Antinanco the Restorer
Antinanco the Restorer
Portrait of Antinanco
Born 1516
Died 1558
Cahokia, Cahokian Empire
Style His Chiefly Majesty, Great Chief Antinanco the Restorer of the Cahokian Empire
Title Great Chief of Mississippia
Term 1533-1558
Predecessor Diwali the Lame
Successor Christophe the Christian
Religion Southern Cult
Children Christophe
Antinanco the Restorer of Mississippia was the sixth Great Chief of Mississippia from his acension to the throne by election in 1533 until his death in 1558.

Antinanco was a powerful leader who reverted the increasingly worrisome trend of Mississippian decline that had developed under his predeccessor, Diwali the Lame.

Early Life

Antinanco was born under the reign of Tah-Chee in 1516. He was born to a middle-class family of hunters, and from a young age he was regarded as a skilled hunter in the city of Cahokia.

When he was thirteen years old, a challenge was issued to slay an elusive white stag that was reportedly six feet tall. Thousands of men of all ages underwent the challenge, but none could track the stag, let alone kill it. Antinanco managed to outwit the stag by hiding at a watering hole along the river.

After he slayed the great white stag, he became a national hero at an extremely young age. His skill at fighting off minor rebellions under Diwali lifted him even further and, when Diwali died without a strong male heir, the Greant Council elected Antinanco as the leader of the newly declared Cahokian Empire.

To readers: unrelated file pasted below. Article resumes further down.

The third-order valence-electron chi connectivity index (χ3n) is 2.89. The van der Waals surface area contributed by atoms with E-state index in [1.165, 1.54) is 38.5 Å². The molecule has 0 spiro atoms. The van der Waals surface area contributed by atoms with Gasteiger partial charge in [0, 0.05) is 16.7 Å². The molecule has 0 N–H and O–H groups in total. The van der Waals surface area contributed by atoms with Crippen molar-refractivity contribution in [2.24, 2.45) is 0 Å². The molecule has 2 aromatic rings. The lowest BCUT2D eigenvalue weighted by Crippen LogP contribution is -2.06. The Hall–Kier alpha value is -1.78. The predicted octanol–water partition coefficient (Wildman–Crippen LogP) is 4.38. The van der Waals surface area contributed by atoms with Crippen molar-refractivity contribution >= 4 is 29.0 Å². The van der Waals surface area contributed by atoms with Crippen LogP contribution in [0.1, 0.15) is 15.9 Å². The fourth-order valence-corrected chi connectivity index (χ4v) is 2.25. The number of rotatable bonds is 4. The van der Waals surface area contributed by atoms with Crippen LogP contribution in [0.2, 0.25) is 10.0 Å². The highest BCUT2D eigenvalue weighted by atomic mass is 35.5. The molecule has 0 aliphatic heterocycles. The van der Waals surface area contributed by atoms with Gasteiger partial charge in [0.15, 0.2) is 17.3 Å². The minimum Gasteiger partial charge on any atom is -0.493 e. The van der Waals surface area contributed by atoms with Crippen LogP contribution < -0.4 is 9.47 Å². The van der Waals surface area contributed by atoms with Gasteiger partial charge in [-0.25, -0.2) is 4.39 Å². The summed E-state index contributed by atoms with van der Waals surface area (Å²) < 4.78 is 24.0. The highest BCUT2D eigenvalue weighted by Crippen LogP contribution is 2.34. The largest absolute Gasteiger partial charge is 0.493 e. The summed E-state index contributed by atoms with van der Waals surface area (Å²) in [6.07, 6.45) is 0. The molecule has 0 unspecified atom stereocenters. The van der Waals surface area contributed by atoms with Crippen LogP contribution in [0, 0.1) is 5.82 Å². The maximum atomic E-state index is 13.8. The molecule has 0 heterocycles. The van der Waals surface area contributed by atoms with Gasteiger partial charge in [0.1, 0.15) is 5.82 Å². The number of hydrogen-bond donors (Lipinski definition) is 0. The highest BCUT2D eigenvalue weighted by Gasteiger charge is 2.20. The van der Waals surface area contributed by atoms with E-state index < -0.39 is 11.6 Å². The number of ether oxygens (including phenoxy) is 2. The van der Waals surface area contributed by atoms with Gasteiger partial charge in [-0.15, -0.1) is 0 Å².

The reign of Antinanco was notable for reversing the trend of decline that had begun late into the reign of Tah-Chee and progressed steadily worse under Diwali. Although very little actual growth in terms of territory took place, the cultural consolidation under Antinanco proved invaluable during the reign of his son, Christophe.

The reign of Antinanco also saw the first real contact made by European nations, notably France. The increased trade that this connection brought led to the growth of both population and national wealth.

Antinanco also led the construction of the navy in the Gichigumi (Great Lakes) which would be expanded upon by his son. Farming under Antinanco also grew significantly to feed the larger population and as a result of the new technology learned from the French.


The legacy of Antinanco has been the foundation on which his son, Christophe the Christian, could build upon. Without Antinanco to turn the faltering nation around, the later period of expansion and growth into a regional power would not have taken place.

Furthermore, Antinanco led Cahokia from the official transition from just Cahokia to the Cahokian Empire, which would become the Mississippian Confederation under Christophe.